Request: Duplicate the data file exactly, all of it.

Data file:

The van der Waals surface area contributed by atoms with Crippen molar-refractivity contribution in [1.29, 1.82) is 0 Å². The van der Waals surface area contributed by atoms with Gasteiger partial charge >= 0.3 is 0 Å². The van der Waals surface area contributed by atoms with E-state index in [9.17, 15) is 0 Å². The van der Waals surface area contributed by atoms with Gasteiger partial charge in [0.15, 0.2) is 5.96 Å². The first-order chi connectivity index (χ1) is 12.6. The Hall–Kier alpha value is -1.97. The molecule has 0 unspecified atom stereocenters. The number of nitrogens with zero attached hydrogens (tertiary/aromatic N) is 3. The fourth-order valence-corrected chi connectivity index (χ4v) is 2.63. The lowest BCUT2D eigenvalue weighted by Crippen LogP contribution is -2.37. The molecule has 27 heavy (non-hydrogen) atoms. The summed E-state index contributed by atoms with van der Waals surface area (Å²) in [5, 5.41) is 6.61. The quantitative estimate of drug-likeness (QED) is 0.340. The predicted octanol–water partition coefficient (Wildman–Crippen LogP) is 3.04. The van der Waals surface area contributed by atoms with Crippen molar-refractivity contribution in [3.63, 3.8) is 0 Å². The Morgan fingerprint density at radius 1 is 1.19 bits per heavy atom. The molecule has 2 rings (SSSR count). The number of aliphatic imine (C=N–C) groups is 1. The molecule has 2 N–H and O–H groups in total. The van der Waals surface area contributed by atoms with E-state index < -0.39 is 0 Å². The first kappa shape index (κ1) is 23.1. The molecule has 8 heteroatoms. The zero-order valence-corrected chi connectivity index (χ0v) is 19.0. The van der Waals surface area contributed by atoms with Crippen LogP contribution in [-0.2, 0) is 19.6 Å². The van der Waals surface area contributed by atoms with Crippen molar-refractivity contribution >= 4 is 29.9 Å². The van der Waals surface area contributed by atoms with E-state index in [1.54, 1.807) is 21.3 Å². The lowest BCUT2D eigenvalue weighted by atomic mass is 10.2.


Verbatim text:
The van der Waals surface area contributed by atoms with Crippen molar-refractivity contribution in [1.29, 1.82) is 0 Å². The van der Waals surface area contributed by atoms with Gasteiger partial charge >= 0.3 is 0 Å². The van der Waals surface area contributed by atoms with E-state index in [9.17, 15) is 0 Å². The van der Waals surface area contributed by atoms with Gasteiger partial charge in [0.15, 0.2) is 5.96 Å². The first-order chi connectivity index (χ1) is 12.6. The Hall–Kier alpha value is -1.97. The molecule has 0 unspecified atom stereocenters. The number of nitrogens with zero attached hydrogens (tertiary/aromatic N) is 3. The fourth-order valence-corrected chi connectivity index (χ4v) is 2.63. The lowest BCUT2D eigenvalue weighted by Crippen LogP contribution is -2.37. The molecule has 27 heavy (non-hydrogen) atoms. The summed E-state index contributed by atoms with van der Waals surface area (Å²) in [5, 5.41) is 6.61. The quantitative estimate of drug-likeness (QED) is 0.340. The predicted octanol–water partition coefficient (Wildman–Crippen LogP) is 3.04. The van der Waals surface area contributed by atoms with Crippen molar-refractivity contribution in [3.63, 3.8) is 0 Å². The Morgan fingerprint density at radius 1 is 1.19 bits per heavy atom. The molecule has 2 rings (SSSR count). The number of aliphatic imine (C=N–C) groups is 1. The molecule has 2 N–H and O–H groups in total. The van der Waals surface area contributed by atoms with E-state index < -0.39 is 0 Å². The first kappa shape index (κ1) is 23.1. The molecule has 8 heteroatoms. The zero-order valence-corrected chi connectivity index (χ0v) is 19.0. The van der Waals surface area contributed by atoms with Crippen LogP contribution in [-0.2, 0) is 19.6 Å². The van der Waals surface area contributed by atoms with Crippen molar-refractivity contribution >= 4 is 29.9 Å². The van der Waals surface area contributed by atoms with E-state index in [1.54, 1.807) is 21.3 Å². The lowest BCUT2D eigenvalue weighted by atomic mass is 10.2.